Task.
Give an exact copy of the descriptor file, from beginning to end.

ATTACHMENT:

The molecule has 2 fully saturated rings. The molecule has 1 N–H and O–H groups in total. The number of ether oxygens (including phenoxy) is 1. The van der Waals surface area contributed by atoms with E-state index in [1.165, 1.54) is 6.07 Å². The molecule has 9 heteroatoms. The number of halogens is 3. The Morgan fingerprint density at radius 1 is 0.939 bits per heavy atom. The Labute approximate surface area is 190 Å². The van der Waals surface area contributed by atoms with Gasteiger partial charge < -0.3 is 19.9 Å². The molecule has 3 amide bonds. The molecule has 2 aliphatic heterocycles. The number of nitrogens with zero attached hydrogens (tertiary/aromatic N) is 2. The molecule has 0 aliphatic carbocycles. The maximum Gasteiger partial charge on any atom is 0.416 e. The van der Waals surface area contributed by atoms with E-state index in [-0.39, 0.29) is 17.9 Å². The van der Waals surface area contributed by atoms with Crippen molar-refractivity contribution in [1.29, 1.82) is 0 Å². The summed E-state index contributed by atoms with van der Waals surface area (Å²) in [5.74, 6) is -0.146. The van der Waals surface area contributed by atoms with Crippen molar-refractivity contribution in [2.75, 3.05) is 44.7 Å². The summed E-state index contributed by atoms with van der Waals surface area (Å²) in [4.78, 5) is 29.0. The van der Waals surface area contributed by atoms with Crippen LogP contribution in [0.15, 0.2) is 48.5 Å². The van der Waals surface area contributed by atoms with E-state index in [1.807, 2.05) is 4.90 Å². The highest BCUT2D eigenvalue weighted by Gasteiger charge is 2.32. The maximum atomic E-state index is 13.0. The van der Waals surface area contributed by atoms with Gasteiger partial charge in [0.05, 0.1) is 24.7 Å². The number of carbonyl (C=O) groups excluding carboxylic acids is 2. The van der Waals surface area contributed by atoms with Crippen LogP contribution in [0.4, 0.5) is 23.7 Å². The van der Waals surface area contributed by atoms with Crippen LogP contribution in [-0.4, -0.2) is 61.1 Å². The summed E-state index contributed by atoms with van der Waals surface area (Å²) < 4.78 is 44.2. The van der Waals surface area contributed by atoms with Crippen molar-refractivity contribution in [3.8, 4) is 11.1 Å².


The molecule has 2 fully saturated rings. The molecule has 1 N–H and O–H groups in total. The number of ether oxygens (including phenoxy) is 1. The van der Waals surface area contributed by atoms with E-state index in [1.165, 1.54) is 6.07 Å². The molecule has 9 heteroatoms. The number of halogens is 3. The Morgan fingerprint density at radius 1 is 0.939 bits per heavy atom. The Labute approximate surface area is 190 Å². The van der Waals surface area contributed by atoms with Gasteiger partial charge < -0.3 is 19.9 Å². The molecule has 3 amide bonds. The molecule has 2 aliphatic heterocycles. The number of nitrogens with zero attached hydrogens (tertiary/aromatic N) is 2. The molecule has 0 aliphatic carbocycles. The maximum Gasteiger partial charge on any atom is 0.416 e. The van der Waals surface area contributed by atoms with E-state index in [-0.39, 0.29) is 17.9 Å². The van der Waals surface area contributed by atoms with Crippen molar-refractivity contribution in [1.29, 1.82) is 0 Å². The summed E-state index contributed by atoms with van der Waals surface area (Å²) in [5.74, 6) is -0.146. The van der Waals surface area contributed by atoms with Crippen molar-refractivity contribution in [2.75, 3.05) is 44.7 Å². The summed E-state index contributed by atoms with van der Waals surface area (Å²) in [4.78, 5) is 29.0. The van der Waals surface area contributed by atoms with Crippen LogP contribution in [0.15, 0.2) is 48.5 Å². The van der Waals surface area contributed by atoms with E-state index in [1.807, 2.05) is 4.90 Å². The highest BCUT2D eigenvalue weighted by Gasteiger charge is 2.32. The maximum atomic E-state index is 13.0. The van der Waals surface area contributed by atoms with Gasteiger partial charge in [0.05, 0.1) is 24.7 Å². The number of carbonyl (C=O) groups excluding carboxylic acids is 2. The van der Waals surface area contributed by atoms with Crippen LogP contribution in [0.4, 0.5) is 23.7 Å². The van der Waals surface area contributed by atoms with Crippen LogP contribution in [-0.4, -0.2) is 61.1 Å². The summed E-state index contributed by atoms with van der Waals surface area (Å²) < 4.78 is 44.2. The van der Waals surface area contributed by atoms with Crippen molar-refractivity contribution in [3.8, 4) is 11.1 Å².